Skates are funky-looking, ocean-dwelling fish that looks like a stingray, with a flat, slimy body, wings on either side, and a long skinny tail. But skates don’t sting.
Instead, they have many sharp spikes on the underside of their body that deter predators and humans alike from dealing with them. However, some people still catch them, risking a prick or two. A big question is, can you eat skate?
To learn more about the edibility and safety of consuming skate fish read this complete guide to eating skate fish and their status as a species.
Yes, many people eat and enjoy skate in several different ways. Skate is eaten around the world and is popular in French cuisine, especially paired with a butter sauce.
Many French restaurants in places like Las Vegas or New York City will offer skate wings on their menu as a delicacy.
However, skates are currently an endangered species and should not be eaten because the population is rapidly decreasing.
The endangered status is partly due to human consumption of the fish, but also because of pollution, overfishing, and warming oceans. Both the populations in the Atlantic and Mediterranean oceans are dwindling.
As mentioned, skates are edible and considered a delicacy in many places. Only the “wings” of the skate fish are meaty and edible, while the main body and tail are not.
You can order them off a restaurant menu, especially in French restaurants or unique seafood places. It’s safe to say the fish tastes good, and people enjoy it, but it is not super popular due to its conservation status.
The most popular ways to prepare skates are fried or sauteed, but there is a lot you can do with this fish.
It is versatile like cod or haddock but has a tender and unique texture that sets it apart as a luxurious ingredient.
Skate wings are frequently pan-fried with a lot of butter, or they can be fried in oil and served like fish and chips.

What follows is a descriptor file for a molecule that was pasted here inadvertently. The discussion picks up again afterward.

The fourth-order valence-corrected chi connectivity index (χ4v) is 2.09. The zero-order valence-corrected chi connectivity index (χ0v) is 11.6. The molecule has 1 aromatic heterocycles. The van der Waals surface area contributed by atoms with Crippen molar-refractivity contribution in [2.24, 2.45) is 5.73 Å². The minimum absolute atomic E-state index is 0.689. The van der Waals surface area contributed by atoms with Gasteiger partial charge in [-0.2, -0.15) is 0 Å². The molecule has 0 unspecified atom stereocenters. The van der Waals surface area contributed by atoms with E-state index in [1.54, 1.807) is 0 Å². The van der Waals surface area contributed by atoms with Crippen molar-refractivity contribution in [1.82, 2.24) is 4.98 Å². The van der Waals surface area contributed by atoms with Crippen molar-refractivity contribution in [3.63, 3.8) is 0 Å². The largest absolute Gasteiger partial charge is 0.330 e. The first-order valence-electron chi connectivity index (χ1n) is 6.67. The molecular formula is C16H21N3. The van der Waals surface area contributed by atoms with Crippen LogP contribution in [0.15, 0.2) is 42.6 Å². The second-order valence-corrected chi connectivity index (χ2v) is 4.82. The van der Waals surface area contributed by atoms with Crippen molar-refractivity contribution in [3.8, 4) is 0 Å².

Famous TV chef Emeril Lagasse likened skate to the same fishy flavor of scallops. The feel of the fish is similar, like a soft fleshy texture that falls apart in your mouth but still has some firmness.
They have almost a dry interior when the meat flakes apart, comparable to salmon. The firm texture makes this fish ideal for frying or roasting because it will hold well in the heat and won’t fall apart.
Unlike extremely flaky fish, you can set them on a grill, and they will not fall through, but instead, rest gently on top and take on a nice char.
While the fishy, sweet flavor can stand on its own, it’s delightful with a rich or light sauce. The taste becomes enhanced when paired with a wide range of flavors, from sweet to savory to spicy.
You will only ever encounter wild skate, as they are not bred for consumption due to their endangered status and complex habitat.
Skate is a healthy protein, but some risks come with enjoying the fish. The first risk is that the fish can secrete harmful toxins through its skin, such as ammonia.
If the meat becomes tainted by this chemical, it can make you sick. If you smell the faintest amount of ammonia around a raw or cooked skate, do not eat it.
The second risk is the small and sharp spikes that cover the underbelly of the skate. These pose more of a risk when preparing the fish, as you can easily cut yourself. But if not prepared properly, these spikes may end up on your dinner plate.
Skate should always be cooked before consumption. The ammonia discussed above poses a significantly larger risk when the fish has not been cooked as the meat was in direct contact with the skin.
The raw skate will also not taste good, and it has a stringy unpleasant texture. For the most part, red and pink fish are the best raw consumption, like in sushi, while white meat fish have little to no flavor when raw and an unenjoyable texture.
Trying new food can be exciting, but it’s best to leave these sea creatures alone. They are becoming critically endangered in all their habitats, and humans are mostly to blame.
Be careful if you see “ray wings” listed on a menu, as these are likely skate wings masquerading as a stingray.
While an exotic fish like this can be tempting, it’s best for the species if humans steer clear for now.